Warrants now required for "real-time" cell phone tracking
Richmond, VA -- The ACLU of Virginia applauds Governor Terry McAuliffe for signing House Bill 17- a bipartisan bill whose chief co-patrons were Delegates Bob Marshall (R - Manassas) and Betsy Carr (D - Richmond). The new law will create a warrant requirement for law enforcement seeking to access the real time data on the location of an individual's cell phone.
"The success of this legislation shows that a majority of legislators and our Governor now recognize the value that Virginians place on their privacy," said Claire Guthrie Gastañaga, executive director of the ACLU of Virginia. "The fact that our government has the ability to track innocent Virginians does not mean it should. Law abiding Virginians expect, and deserve to go about their daily lives without fear that our government is watching them."
HB 17 establishes a warrant requirement to access "real-time" location information, but does not address the need for a warrant requirement for law enforcement to obtain an individual's historical cell site location information.
"We commend Delegates Marshall and Carr for their leadership on this important legislation, and while we are pleased that law enforcement will now need to obtain a warrant before spying on the real-time movements of Virginians, Virginians' privacy remains in jeopardy until we extend the warrant requirement to include data on where Virginians have been," said Gastañaga. "A Virginian's historic location information can be used to map their past, including visits to political rallies, doctor's offices, and visits with friends - information the government has no business knowing without a warrant."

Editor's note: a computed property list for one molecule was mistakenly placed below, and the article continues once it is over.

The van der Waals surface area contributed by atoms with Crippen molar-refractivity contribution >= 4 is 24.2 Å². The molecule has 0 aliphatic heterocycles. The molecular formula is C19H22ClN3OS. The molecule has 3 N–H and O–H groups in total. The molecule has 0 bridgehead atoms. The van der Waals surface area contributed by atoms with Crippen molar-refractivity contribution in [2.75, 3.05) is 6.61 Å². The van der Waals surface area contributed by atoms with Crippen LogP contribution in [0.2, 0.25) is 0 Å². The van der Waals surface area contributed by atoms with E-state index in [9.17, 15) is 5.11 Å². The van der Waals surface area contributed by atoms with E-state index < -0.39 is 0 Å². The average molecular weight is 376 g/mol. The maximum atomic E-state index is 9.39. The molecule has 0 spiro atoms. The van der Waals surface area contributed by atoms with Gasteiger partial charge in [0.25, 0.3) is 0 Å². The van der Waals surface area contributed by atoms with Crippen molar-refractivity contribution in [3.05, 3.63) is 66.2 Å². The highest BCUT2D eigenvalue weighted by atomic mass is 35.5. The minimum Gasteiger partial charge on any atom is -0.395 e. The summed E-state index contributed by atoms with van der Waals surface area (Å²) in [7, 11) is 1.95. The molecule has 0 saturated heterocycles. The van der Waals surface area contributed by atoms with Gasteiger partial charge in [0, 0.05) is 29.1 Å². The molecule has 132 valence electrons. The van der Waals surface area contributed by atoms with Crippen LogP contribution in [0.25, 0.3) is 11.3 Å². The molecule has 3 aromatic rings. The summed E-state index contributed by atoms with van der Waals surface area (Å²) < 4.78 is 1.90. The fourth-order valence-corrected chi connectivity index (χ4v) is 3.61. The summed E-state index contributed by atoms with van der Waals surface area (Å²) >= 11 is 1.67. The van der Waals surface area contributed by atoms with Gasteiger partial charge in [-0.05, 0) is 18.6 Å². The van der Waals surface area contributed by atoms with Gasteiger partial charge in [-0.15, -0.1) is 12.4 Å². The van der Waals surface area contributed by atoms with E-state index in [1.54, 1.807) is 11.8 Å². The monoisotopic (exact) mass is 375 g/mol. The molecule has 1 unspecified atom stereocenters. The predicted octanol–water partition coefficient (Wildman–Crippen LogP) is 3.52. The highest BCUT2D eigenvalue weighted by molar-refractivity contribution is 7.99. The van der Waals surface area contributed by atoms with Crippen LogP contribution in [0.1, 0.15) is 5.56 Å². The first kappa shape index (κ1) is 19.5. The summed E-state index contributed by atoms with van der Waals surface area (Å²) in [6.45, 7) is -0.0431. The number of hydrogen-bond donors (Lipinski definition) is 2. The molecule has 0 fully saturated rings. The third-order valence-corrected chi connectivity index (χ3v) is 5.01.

"We look forward to working with Governor McAuliffe, members of his cabinet, and the members of the General Assembly, especially the members of the new Ben Franklin Liberty Caucus, to address privacy issues more broadly including assuring full implementation of the Government Data Collection and Dissemination Practices Act as it applies to the use by law enforcement of new technologies like drones and automated license plate readers," Gastañaga concluded.
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